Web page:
After their adventures in the previous instalment, Dale (Charlie Day), Kurt (Jason Sudeikis) and Nick (Jason Bateman) decide to go into business for themselves with the Shower Buddy a kind of car wash for your shower. When Bert Hanson (Christoph Waltz) and his son Rex (Chris Pine) cause them to become hugely in debt, they devise a ridiculous kidnapping and extortion plan which they attempt, but give up when things don’t go to plan. Unfortunately for them, Rex has decided that it is a far better plan and blackmails them into going through with it – with him as a partner. And it gets ridiculous.
I just had a look at what I thought about he first film – I felt that it wasn’t enough story for a full film, but it was ok. Perhaps that is why I liked this one more – perhaps it had more plot, or something. At any rate, I did quite enjoy this one, with all of it’s filthy humour, and it was good to get a few callback characters like Dean ‘MF’ Jones (Jamie Foxx), Dave Harken (Kevin Spacey) and Dr Julia Harris, D.D.S. (Jennifer Aniston).
Based on his youth, Home Song Stories tells the tale of part of the early life of award-winning writer, producer and director Tony Ayres. His mother brought he and his sister to Australia in the late 60s, married an Australian sailor but then immediately left, living with a variety of ‘uncles’. Finally, at the point the film starts, Rose (Joan Chen), Tom (Joel Lock) and May (Irene Chen) return to the sailor, Bill (Steve Vidler). However his mother also lives there, and before long, the family have moved out with Uncle Jow (Yuwu Qi). Unfortunately, Rose suffers from depression, and things get really tough for the family.
It’s a terribly sad film, and is told in a way that even when I wanted to dislike some characters, I couldn’t. (Well, apart from the openly racist – it’s not hard to hate them) Each time that I wanted to shake someone and say ‘stop it!’ I was equally as aware that their behaviour was often the result of circumstance, mental health issues and so much more. Tragic and at times, hard to watch, but capturing perfectly a moment in time.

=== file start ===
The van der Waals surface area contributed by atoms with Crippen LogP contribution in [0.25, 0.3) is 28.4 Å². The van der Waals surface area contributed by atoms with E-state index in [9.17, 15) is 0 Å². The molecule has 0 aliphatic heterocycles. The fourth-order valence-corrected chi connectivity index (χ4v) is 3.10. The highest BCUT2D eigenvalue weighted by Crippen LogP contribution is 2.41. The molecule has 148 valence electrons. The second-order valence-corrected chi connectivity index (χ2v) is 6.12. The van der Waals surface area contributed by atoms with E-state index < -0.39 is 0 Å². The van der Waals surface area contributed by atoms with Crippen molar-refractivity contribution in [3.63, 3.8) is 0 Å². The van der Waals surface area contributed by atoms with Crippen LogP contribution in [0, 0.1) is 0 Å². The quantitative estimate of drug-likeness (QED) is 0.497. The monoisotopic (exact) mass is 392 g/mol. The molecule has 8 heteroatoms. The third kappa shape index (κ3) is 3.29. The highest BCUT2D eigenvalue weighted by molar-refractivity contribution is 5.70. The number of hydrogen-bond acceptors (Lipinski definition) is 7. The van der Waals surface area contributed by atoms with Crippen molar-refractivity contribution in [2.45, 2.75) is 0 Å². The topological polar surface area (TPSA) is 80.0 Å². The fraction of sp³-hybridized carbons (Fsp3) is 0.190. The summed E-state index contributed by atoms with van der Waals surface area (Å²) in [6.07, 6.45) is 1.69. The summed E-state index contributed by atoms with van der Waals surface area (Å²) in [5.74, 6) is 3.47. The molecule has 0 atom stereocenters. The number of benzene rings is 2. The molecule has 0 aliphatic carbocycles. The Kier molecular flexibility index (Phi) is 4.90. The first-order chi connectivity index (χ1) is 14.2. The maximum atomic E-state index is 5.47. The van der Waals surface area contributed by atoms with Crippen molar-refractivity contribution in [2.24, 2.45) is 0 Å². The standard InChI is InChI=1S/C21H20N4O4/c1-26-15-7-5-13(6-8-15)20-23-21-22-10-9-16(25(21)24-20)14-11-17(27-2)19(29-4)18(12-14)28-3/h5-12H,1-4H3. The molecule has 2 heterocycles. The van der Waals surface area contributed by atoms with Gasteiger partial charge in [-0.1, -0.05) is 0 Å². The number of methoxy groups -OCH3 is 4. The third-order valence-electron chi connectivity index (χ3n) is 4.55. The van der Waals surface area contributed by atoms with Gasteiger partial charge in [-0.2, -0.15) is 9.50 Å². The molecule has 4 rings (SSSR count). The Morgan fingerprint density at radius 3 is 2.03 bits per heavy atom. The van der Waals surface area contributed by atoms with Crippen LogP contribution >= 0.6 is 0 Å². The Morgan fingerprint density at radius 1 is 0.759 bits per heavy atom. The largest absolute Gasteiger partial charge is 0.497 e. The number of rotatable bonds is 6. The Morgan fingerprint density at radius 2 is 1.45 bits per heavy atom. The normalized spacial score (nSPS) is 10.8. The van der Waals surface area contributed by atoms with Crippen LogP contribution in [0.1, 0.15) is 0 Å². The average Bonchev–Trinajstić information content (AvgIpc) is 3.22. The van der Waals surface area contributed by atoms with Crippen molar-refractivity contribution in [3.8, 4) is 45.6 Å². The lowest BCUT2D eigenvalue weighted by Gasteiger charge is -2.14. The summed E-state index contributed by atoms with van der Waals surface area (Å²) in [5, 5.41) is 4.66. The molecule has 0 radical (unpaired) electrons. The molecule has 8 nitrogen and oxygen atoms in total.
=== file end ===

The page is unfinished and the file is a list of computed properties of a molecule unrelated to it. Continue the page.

Andie Anderson (Kate Hudson) is a journalist who has become famous for her puff pieces despite her intelligence and ambition and is stuck writing a piece in which she intends to act like a crazy woman to end a new relationship. Ben Barry (Matthew McConaughey) is an ad executive who thinks he is better at his job than two women and the way he is going to do this is to make a woman fall in love with him (because that is logical). The two women have heard about Anderson’s piece and so, naturally, make her the mark. Now, can they survive ten days without giving up?
I watched this because I wanted something light and fluffy, that I expected I would get quite annoyed at, and I didn’t have the headspace for much at all. And I got it. It’s pretty appalling. I actually quite like both Kate Hudson and Matthew McConaughey, so I could bear them. There was also the nice addition of Adam Goldberg, Kathryn Hahn and Bebe Neuwirth to get me through. But really, there is pretty much nothing new in this film at all. If you want a romantic comedy, you could do better, but you could do a lot worse.
Well, thank goodness they did a total rewrite and didn’t try to use the most recent Bridget Jones book, Mad About the Boy, as the basis for this film. This is a book spoiler alert – in the book, Mark Darcy is dead and Bridget is raising their kids alone and is (as always) desperate for a man. It was a good book, but oh so sad! Thank goodness Helen Fielding was on board for creating a whole new story.
Bridget (Renee Zellweger) is single again, having broken up with Mark Darcy (Colin Firth) a few years previous, and he found someone else and married. She’s a successful news producer, although still makes typical “Oh, Bridget” mistakes. That would get most people fired on the spot. Suspend that disbelief. She goes off to a weekend camping festival with news presenter and mate Miranda (Sarah Solemani) and bumps into the very hot Jack (Patrick Dempsey) and they have a good old shag. A week later at one of her mate’s kid’s christening (which for some reason is as big a party as a wedding, these people are insanely rich) she bumps into Mark who reveals he is getting divorced and they have a good old shag. Three months later, Bridget finds out she is pregnant and doesn’t know who the father is. She tells them both and the rest of the film is competition win Bridget over.